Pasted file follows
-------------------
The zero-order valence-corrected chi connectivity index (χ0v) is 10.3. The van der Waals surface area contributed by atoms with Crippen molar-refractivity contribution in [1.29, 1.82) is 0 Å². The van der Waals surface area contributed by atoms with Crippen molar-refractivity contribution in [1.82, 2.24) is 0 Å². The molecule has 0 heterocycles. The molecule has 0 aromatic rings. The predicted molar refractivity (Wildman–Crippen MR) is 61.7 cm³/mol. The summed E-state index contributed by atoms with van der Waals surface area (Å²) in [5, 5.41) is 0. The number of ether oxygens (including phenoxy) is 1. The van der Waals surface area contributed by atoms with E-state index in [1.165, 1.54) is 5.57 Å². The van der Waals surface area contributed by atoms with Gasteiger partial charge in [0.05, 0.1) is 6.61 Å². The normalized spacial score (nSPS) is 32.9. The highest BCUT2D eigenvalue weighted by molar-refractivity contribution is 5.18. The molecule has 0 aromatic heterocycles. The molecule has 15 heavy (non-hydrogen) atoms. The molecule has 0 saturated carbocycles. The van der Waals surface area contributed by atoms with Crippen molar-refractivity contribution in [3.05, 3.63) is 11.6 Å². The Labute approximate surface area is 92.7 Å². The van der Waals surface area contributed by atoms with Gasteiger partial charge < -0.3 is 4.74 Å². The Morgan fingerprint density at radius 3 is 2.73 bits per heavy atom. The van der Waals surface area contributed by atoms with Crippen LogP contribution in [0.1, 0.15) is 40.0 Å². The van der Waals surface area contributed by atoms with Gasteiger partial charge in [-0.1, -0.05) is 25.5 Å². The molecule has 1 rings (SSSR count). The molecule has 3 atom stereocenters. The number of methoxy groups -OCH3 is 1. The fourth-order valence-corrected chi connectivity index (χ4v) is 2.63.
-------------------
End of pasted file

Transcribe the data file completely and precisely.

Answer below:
The zero-order valence-corrected chi connectivity index (χ0v) is 10.3. The van der Waals surface area contributed by atoms with Crippen molar-refractivity contribution in [1.29, 1.82) is 0 Å². The van der Waals surface area contributed by atoms with Crippen molar-refractivity contribution in [1.82, 2.24) is 0 Å². The molecule has 0 heterocycles. The molecule has 0 aromatic rings. The predicted molar refractivity (Wildman–Crippen MR) is 61.7 cm³/mol. The summed E-state index contributed by atoms with van der Waals surface area (Å²) in [5, 5.41) is 0. The number of ether oxygens (including phenoxy) is 1. The van der Waals surface area contributed by atoms with E-state index in [1.165, 1.54) is 5.57 Å². The van der Waals surface area contributed by atoms with Gasteiger partial charge in [0.05, 0.1) is 6.61 Å². The normalized spacial score (nSPS) is 32.9. The highest BCUT2D eigenvalue weighted by molar-refractivity contribution is 5.18. The molecule has 0 aromatic heterocycles. The molecule has 15 heavy (non-hydrogen) atoms. The molecule has 0 saturated carbocycles. The van der Waals surface area contributed by atoms with Crippen molar-refractivity contribution in [3.05, 3.63) is 11.6 Å². The Labute approximate surface area is 92.7 Å². The van der Waals surface area contributed by atoms with Gasteiger partial charge < -0.3 is 4.74 Å². The Morgan fingerprint density at radius 3 is 2.73 bits per heavy atom. The van der Waals surface area contributed by atoms with Crippen LogP contribution in [0.1, 0.15) is 40.0 Å². The van der Waals surface area contributed by atoms with Gasteiger partial charge in [-0.1, -0.05) is 25.5 Å². The molecule has 1 rings (SSSR count). The molecule has 3 atom stereocenters. The number of methoxy groups -OCH3 is 1. The fourth-order valence-corrected chi connectivity index (χ4v) is 2.63.